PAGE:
I used to find the funniest joke to be “the Suzuki Ignis is an SUV”. If this tallboy hatchback is an SUV, then so is my dining table!
Surprisingly, it has a claimed 180mm of ground clearance, more than something like a Kia Stonic (165mm) and even the old Ignis of the 2000s which arguably had more of an SUV look to it.
The titchy Ignis offers surprising space for its minuscule footprint, so at least the “U” in that increasingly meaningless acronym is reflected.
The Ignis actually holds the title of Australia’s cheapest SUV. But it’s quite a bit smaller than the next cheapest, the Hyundai Venue, and is therefore more of a rival for something like a Kia Picanto. That makes the Ignis’s value proposition appear a little shakier, and that is especially so for the flagship GLX we have on test.
The Ignis has been around since 2016 in its current generation but its styling still looks fresh and funky. The Ignis’s design pays homage to 1970s Suzukis like the Cervo and Fronte, to great success.
It’s hard to style a tall box, but Suzuki’s designers have nailed it.
When Suzuki taps into that retro vein, like it has done with the latest Jimny and the Japanese-market Lapin and Alto, it produces memorable designs. More overtly Europe-focused models like the Swift and S-Cross, in contrast, look very conservative.
The Ignis range opens at $23,490 drive-away for the GL manual, with an automatic transmission a $1000 option.
The auto-only GLX we tested is priced from $26,490 drive-away, with premium paint – like our tester’s distinctive Khaki Pearl Metallic – an extra $595.
That’s a steep price for something this small with these outputs, and Suzuki has even released a more expensive Shadow variant for $27,990 drive-away. Effectively a sticker pack, the Shadow makes the GLX look like better value, but then you put the mid-spec Suzuki up against similarly priced cars and that feeling quickly dissipates.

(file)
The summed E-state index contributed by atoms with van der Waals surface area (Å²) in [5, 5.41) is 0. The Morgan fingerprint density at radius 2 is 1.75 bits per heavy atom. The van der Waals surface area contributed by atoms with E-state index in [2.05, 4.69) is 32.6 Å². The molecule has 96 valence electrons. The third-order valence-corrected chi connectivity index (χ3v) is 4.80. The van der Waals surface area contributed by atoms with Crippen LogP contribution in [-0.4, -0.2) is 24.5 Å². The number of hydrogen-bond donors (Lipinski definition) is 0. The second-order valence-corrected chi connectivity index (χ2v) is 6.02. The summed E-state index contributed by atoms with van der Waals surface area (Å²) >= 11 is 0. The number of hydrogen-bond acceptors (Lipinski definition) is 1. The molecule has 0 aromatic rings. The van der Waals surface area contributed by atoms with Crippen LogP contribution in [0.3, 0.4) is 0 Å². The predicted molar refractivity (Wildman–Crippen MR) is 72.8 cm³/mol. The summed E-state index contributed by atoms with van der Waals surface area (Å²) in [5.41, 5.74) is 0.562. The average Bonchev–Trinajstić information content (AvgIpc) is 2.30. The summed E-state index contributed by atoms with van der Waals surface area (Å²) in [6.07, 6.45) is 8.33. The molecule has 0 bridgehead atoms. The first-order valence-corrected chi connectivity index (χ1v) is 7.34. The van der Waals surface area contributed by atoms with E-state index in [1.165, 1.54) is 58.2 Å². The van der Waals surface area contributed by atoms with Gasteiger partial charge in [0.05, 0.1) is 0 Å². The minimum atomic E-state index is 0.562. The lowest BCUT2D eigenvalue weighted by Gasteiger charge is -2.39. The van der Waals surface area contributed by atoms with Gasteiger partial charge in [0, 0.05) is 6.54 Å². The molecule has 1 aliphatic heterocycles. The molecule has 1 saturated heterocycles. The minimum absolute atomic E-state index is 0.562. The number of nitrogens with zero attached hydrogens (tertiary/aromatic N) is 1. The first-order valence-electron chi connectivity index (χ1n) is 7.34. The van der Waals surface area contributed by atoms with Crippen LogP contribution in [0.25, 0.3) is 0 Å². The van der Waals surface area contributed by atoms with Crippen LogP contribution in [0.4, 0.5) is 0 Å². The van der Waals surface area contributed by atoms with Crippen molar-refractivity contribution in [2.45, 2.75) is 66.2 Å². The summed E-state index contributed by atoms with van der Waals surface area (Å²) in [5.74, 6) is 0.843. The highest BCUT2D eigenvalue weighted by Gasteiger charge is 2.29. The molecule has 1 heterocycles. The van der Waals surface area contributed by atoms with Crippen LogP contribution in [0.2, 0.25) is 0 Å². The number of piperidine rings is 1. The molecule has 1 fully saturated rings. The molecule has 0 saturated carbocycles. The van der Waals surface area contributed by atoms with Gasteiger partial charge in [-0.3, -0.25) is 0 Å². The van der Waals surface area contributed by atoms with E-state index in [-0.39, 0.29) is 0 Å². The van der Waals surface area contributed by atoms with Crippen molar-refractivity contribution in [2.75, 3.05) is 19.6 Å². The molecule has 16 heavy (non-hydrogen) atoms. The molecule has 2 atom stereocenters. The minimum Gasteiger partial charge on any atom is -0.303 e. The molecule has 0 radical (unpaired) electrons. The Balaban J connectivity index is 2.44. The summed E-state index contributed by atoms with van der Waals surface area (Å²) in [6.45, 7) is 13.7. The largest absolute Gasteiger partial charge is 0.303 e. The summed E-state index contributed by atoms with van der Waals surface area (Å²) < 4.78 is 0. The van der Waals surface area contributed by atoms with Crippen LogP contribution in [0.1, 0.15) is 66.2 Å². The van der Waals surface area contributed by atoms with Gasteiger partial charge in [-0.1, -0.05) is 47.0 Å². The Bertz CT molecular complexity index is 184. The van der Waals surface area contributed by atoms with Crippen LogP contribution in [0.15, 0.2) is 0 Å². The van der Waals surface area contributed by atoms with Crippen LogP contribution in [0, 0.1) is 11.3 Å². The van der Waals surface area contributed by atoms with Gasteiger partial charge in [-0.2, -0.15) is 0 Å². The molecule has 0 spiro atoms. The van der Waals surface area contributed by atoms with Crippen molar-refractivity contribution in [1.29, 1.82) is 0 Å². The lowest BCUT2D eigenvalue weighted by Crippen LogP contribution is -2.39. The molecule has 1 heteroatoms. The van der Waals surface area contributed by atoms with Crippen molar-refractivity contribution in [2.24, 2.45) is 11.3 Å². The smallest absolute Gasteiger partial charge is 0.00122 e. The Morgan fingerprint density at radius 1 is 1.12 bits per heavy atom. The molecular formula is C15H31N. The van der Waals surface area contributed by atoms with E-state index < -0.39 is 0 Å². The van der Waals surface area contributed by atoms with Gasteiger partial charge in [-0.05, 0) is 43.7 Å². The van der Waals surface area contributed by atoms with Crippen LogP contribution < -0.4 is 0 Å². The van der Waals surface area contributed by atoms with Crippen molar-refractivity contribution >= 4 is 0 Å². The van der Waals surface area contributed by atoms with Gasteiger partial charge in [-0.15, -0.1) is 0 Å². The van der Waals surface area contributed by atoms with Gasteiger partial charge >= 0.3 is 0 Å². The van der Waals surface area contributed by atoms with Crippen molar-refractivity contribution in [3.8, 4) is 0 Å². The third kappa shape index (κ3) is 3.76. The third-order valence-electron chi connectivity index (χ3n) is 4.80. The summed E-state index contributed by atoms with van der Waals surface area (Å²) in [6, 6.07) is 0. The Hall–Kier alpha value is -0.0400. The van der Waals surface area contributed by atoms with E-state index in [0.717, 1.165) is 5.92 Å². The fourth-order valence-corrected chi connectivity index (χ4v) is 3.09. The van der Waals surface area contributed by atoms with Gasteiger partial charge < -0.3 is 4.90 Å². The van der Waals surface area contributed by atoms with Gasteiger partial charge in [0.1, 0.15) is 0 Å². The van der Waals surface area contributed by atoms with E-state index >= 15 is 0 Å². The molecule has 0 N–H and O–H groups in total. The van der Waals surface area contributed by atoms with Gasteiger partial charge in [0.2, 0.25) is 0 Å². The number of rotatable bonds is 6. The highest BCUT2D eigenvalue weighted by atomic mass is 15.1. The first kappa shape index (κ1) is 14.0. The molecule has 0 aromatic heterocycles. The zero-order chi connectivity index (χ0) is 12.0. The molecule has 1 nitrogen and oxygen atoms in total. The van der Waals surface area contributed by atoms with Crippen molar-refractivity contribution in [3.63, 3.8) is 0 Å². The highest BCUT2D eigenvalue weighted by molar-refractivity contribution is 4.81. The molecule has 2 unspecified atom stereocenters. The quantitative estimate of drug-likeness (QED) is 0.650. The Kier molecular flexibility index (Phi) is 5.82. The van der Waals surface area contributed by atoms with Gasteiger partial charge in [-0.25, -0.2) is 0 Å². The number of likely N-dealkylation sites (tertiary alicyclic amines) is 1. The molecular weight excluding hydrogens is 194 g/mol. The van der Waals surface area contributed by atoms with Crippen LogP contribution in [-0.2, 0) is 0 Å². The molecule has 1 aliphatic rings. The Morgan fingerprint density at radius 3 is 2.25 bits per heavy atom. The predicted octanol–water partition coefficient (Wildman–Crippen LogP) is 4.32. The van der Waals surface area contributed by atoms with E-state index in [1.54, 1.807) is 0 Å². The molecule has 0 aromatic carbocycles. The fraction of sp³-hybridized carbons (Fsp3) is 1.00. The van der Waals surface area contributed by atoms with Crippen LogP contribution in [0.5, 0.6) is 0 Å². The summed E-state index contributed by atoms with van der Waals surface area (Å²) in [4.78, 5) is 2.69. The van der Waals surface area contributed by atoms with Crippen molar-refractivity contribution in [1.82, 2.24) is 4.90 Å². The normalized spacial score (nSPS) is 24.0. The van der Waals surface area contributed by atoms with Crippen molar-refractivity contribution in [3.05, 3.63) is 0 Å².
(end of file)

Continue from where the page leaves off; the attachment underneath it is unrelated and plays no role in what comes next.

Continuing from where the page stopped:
It’s scarcely larger than a Kia Picanto, which tops out at $22,890 drive-away. It’s also smaller in almost every dimension than an MG 3, which tops out at $20,990 drive-away. But Suzuki calls the Ignis an SUV, so let’s put it up against some SUVs.
A Kia Stonic Sport auto costs $26,790 before on-roads or $28,490 drive-away, while a base Hyundai Venue auto is $23,900 before on-roads or $27,190 drive-away based on a Sydney postcode. The even larger Mitsubishi ASX GS auto rings up at $26,240 list, and is currently being offered for $27,990 drive-away in NSW.
Yes, the Ignis undercuts Australia’s best-selling light SUV, with the Mazda CX-3 Neo Sport auto priced at $25,510 before on-roads or $29,389 drive-away in Sydney. But perhaps the greatest threat to the Ignis, not to mention these other budget SUVs, comes from China.
An MG ZS Excite is just $23,990 drive-away, while the fresher ZST Core – with a full suite of active safety equipment that the Suzuki can’t match – is a sharp $26,990 drive-away. It’s now wonder, then, why the MG ZS family is Australia’s best-selling small SUV.